Determining Your Projected Sales


Determining your projected sales is one way can help you estimate about how much business you will do
between the time you placed the order and the time you receive it. Use the following guidelines to
determine the projected sales:
1.
2.
3.
4.

Estimate the per person check averages for dinner sales throughout the week.
Make an approximation of how many guests your restaurant will see for the dinner meal period
each day.
Total the customers and multiply by the estimated check average.
Repeat the above steps for all meal periods and any other sales, such as bar sales.

The total guests attending dinner service throughout the week is estimated to be 700 guests.

Example
1.
2.

3.

4.

The check average for dinner sales are typically $15 per person. Determine this by looking at
check averages in the Point of Sale (POS) reports from previous weeks.
Approximate the number of guests served each day. This information can also be determined
using data from POS records from previous weeks:
1.
Monday: 60 guests
2.
Tuesday: 80 guests
3.
Wednesday: 70 guests
4.
Thursday: 100 guests
5.
Friday: 150 guests
6.
Saturday: 170 guests
7.
Sunday: 70 guests
The per-person check average of $15 multiplied by 700 total guests will result in the projected
dinner sales for the week:

Repeat this calculation to determine the total projected sales, which includes lunch sales, bar
sales, sales during off-peak hours and sales from catering.

Your projected sales total is just an estimate, of course, based on previous sales, or even how much your
restaurant brought in at the same time last year, if your restaurant has been open that long. After a few
orders you will get a better feel for your sales trends. This is just another way to get a feel for how much
business you will do in the coming days, and if you need to order extra inventory or not.

Receiving Procedures in the Restaurant


Receiving food and supplies from your vendors requires more than simply taking boxes off a delivery truck.
Restaurant owners and managers should have procedures in place for any employee who handles
deliveries. Consider these suggestions for ways to manage deliveries and other receiving procedures in
your restaurant.
Verify Quantity and Quality
Whenever a restaurant receives an order, the manager or responsible employee should "check in the
order," or verify that the correct amount of products were received as well as checking the quality of the
incoming product. Follow these steps:
1.

2.

3.

Verify the quantity. Be sure that every product you ordered is accounted for in the delivery. An
easy way to do this is to compare your order guide to your invoice and manually check off all
items as you look through the delivery. Be sure that product weights and counts are correct.
Dealing with Damaged Products
Some vendors refuse to refund or replace damaged items once you have signed the invoice. Be
sure you have negotiated all terms of your business relationship with your vendor in case you
receive damaged or unusable products in your delivery.
Learn More
Ensure quality. Be sure the items are of good quality. All refrigerated or frozen items should
arrive at the proper temperature, and products should show no signs or damage. However, for
one reason or another, food products may arrive unusable. When product is received in poor
condition, such as moldy or rotten, the manager should refuse the order if possible, and contact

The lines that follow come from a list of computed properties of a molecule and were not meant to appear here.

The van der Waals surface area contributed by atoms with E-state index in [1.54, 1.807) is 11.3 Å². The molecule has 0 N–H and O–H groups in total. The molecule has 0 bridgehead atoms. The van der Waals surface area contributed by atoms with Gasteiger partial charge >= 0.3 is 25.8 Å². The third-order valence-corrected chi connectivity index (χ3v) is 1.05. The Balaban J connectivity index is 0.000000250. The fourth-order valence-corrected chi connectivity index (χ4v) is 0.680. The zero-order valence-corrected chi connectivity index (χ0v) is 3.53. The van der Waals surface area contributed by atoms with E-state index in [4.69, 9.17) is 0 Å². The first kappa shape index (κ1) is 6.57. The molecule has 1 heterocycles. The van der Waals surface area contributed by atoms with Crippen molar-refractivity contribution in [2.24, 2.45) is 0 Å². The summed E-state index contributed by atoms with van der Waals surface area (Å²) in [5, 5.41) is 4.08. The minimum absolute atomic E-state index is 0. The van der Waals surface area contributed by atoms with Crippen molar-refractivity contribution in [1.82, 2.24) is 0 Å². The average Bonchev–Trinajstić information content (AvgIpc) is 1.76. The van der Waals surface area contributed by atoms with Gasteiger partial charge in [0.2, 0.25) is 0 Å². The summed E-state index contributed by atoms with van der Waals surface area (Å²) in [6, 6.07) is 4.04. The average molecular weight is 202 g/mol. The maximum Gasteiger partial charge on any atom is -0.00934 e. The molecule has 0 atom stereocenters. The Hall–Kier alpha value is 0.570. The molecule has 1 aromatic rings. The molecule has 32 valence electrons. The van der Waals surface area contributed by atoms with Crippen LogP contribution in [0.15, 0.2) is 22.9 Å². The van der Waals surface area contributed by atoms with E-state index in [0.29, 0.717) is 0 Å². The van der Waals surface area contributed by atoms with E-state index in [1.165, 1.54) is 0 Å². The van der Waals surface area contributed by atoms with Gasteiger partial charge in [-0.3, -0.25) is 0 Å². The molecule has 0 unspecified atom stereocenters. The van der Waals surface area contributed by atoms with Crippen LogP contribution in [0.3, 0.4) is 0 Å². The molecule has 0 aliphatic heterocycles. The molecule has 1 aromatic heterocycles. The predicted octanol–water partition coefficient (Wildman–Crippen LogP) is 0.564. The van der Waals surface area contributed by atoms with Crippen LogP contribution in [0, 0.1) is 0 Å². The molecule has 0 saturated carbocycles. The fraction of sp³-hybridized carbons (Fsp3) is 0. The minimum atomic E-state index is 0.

the vendor immediately to schedule another delivery.
Check the cost. Make sure the total cost on the invoice is correct. The money you spend on food
orders and other supplies usually makes up a large part of your restaurant expenses, and
recording the appropriate amount in your financial records is very important to your overall profits
and losses. Learn more

Keep Track of All Purchases


Keeping track of all purchase invoices will help you stay organized and aware of your spending. When you
receive your order, record the total cost the order invoice on your restaurant profit and loss statement
(P&L). You can easily log this data in most accounting software, or in a P&L spreadsheet on the back office
computer. This will also help you calculate your inventory and usage, since you add the newly purchased
goods to those you have on hand to determine your total available inventory. Learn More
Date and Store Supplies
Once you have checked your food for quality and recorded the cost and inventory amount in your records,
you are ready to put away your food and supplies. This should be done immediately to ensure that food
remains at safe temperatures and to keep an organized kitchen. For perishable foods, this involves dating
and appropriately storing the products on your restaurant storage and shelving units.
Maintain clean, safe storage areas. Store all incoming perishables at safe temperatures, and make sure
all storage areas are clean, sanitary and free from trash or debris.
Properly rotate all food items. Store all incoming food items behind those that are already in your
refrigeration or storage units. This process of rotating product is known as first-in, first-out (FIFO), and
ensures that the older product is stored near the front so it gets used before the new product. Be sure you
train all your employees in FIFO rotation to ensure the best food quality and storage procedures in the
kitchen.
Label perishable foods. Most manufacturers will give you the appropriate shelf-life information for their
food products. Shelf-life is the time the food can sit in the pantry, in the refrigerator or in the freezer before
being prepared and used. Create a specific shelf-life chart that you can hang in your commercial kitchen to
give your employees a quick and easy reference when labeling incoming product.